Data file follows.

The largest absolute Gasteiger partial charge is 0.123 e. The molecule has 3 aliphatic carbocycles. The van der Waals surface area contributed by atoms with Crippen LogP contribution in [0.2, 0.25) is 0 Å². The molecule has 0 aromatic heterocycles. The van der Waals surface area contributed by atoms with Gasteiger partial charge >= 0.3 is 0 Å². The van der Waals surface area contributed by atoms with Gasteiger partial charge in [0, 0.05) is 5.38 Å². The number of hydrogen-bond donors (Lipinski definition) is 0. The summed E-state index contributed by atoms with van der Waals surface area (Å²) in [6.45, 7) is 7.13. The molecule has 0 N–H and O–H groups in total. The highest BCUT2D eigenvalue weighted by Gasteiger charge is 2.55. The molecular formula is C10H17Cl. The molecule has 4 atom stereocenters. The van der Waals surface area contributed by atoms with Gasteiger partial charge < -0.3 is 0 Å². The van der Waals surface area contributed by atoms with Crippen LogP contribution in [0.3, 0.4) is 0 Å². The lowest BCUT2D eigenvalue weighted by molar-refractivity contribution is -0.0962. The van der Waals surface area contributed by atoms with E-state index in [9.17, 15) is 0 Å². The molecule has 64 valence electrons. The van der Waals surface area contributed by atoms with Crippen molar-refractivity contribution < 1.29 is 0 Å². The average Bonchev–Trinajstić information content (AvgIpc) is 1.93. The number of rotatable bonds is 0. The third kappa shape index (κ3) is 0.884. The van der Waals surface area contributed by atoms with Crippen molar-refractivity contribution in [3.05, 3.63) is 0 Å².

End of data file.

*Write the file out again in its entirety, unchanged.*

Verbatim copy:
The largest absolute Gasteiger partial charge is 0.123 e. The molecule has 3 aliphatic carbocycles. The van der Waals surface area contributed by atoms with Crippen LogP contribution in [0.2, 0.25) is 0 Å². The molecule has 0 aromatic heterocycles. The van der Waals surface area contributed by atoms with Gasteiger partial charge >= 0.3 is 0 Å². The van der Waals surface area contributed by atoms with Gasteiger partial charge in [0, 0.05) is 5.38 Å². The number of hydrogen-bond donors (Lipinski definition) is 0. The summed E-state index contributed by atoms with van der Waals surface area (Å²) in [6.45, 7) is 7.13. The molecule has 0 N–H and O–H groups in total. The highest BCUT2D eigenvalue weighted by Gasteiger charge is 2.55. The molecular formula is C10H17Cl. The molecule has 4 atom stereocenters. The van der Waals surface area contributed by atoms with Gasteiger partial charge < -0.3 is 0 Å². The van der Waals surface area contributed by atoms with Crippen LogP contribution in [0.3, 0.4) is 0 Å². The lowest BCUT2D eigenvalue weighted by molar-refractivity contribution is -0.0962. The van der Waals surface area contributed by atoms with E-state index in [9.17, 15) is 0 Å². The molecule has 64 valence electrons. The van der Waals surface area contributed by atoms with Crippen molar-refractivity contribution < 1.29 is 0 Å². The average Bonchev–Trinajstić information content (AvgIpc) is 1.93. The number of rotatable bonds is 0. The third kappa shape index (κ3) is 0.884. The van der Waals surface area contributed by atoms with Crippen molar-refractivity contribution in [3.05, 3.63) is 0 Å².